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Last Updated: Wednesday, 28 September 2005, 11:35 GMT 12:35 UK
Net calling kits hit High Streets
Close-up of a telephone
Making calls over net technology is changing the face of phones
Technology to make voice calls over broadband has hit UK High Streets with the launch of Freetalk in Dixons, Currys, The Link and PC World.

It lets people make calls over the net using a phone handset and without switching on a computer.

Starter kits are sold with a monthly subscription. Users will be able to make free UK landline calls and cheaper international and mobile calls.

Led by software firm Skype, net calling is transforming the phone industry.

Simon Turner, managing director of DSG International, which owns PC World, Currys, The Link and Dixons, said Freetalk was a "wake-up call" for traditional telecoms companies.

"The days of old-style fixed-line phone calls are numbered," he said. DSG expects about half a million users to sign up for the new service within a year.

Web-phoning technology, known as voice-over IP (Voip) , converts phone conversations into packets of data to be transmitted down the same wires used to browse the net.


According to the International Data Group, up to 11% of UK broadband users will have a Voip service by 2007.

Voip services are available as free software that lets you make calls from a computer, such as Skype, Google Talk, or BT Communicator.

Adaptors and hardware routers, such as that offered by FreeTalk, are also available which connect directly into the broadband connection, bypassing the need for a computer.

More competition

The Voip market is starting to explode with telcos, net service providers, and software companies offering a variety of services.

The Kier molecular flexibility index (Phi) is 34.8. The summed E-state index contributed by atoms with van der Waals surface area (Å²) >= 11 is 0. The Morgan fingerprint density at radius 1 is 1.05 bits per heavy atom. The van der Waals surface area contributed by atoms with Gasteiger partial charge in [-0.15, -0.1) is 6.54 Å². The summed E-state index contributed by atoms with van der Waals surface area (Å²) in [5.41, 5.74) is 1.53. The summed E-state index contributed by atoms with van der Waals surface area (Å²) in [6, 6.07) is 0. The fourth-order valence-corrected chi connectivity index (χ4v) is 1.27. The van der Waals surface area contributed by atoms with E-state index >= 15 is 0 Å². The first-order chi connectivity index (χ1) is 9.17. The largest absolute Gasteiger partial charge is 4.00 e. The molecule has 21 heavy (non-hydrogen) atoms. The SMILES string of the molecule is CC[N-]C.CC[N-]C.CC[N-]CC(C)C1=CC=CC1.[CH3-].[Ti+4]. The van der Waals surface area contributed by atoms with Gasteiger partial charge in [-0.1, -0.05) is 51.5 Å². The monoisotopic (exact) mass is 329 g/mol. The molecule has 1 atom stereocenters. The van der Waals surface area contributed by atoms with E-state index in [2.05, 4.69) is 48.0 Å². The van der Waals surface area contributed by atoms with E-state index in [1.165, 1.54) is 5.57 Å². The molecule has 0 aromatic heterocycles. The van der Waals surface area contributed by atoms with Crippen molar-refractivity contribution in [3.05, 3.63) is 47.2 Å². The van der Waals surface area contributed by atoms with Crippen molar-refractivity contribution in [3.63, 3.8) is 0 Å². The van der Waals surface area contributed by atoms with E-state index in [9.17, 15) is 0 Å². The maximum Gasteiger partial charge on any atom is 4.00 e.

Skype is the most successful of the free software programs available that lets computer users make calls over the net to other computers for free, or to mobiles and landlines for cheaper rates, via paid-for credits.

It has about 55 million subscribers worldwide and launched in 2003. It has been so successful in such a short period of time that it was bought by online auction house, eBay, earlier this month for a massive $2.6bn (1.4bn).

The High Street's Freetalk service is similar to others, such as Vonage which sells kits in stationers Staples and Maplin.

These services use special adaptors for phones and so only requires a broadband connection. Users do not have to have a computer.

Like other net phone call systems, the services lets people choose their own area code wherever they live in the UK.

Vonage's broadband router

The kit also keeps its phone number, even if it is plugged into another broadband connection in the UK or abroad. This means people can use their home phone number abroad while avoiding roaming charges.

Freetalk's start up kit costs 79.99 and subscribers pay a 6.99 a month for unlimited free calls to all UK landlines. Charges for calls to mobiles and international numbers using the service.

Net service provider, PlusNet, also announced the launch of its own Voip service called PlusTalk.

It warned that people who take up free net calling services could face call quality issues and spam, nicknamed Spit (spam over IP telephony) attacks unless there was some control over the network.

It stressed that net service providers were best placed to offer net phone services because they had more control over potential network, spam and bandwidth issues that could affect the quality of service.

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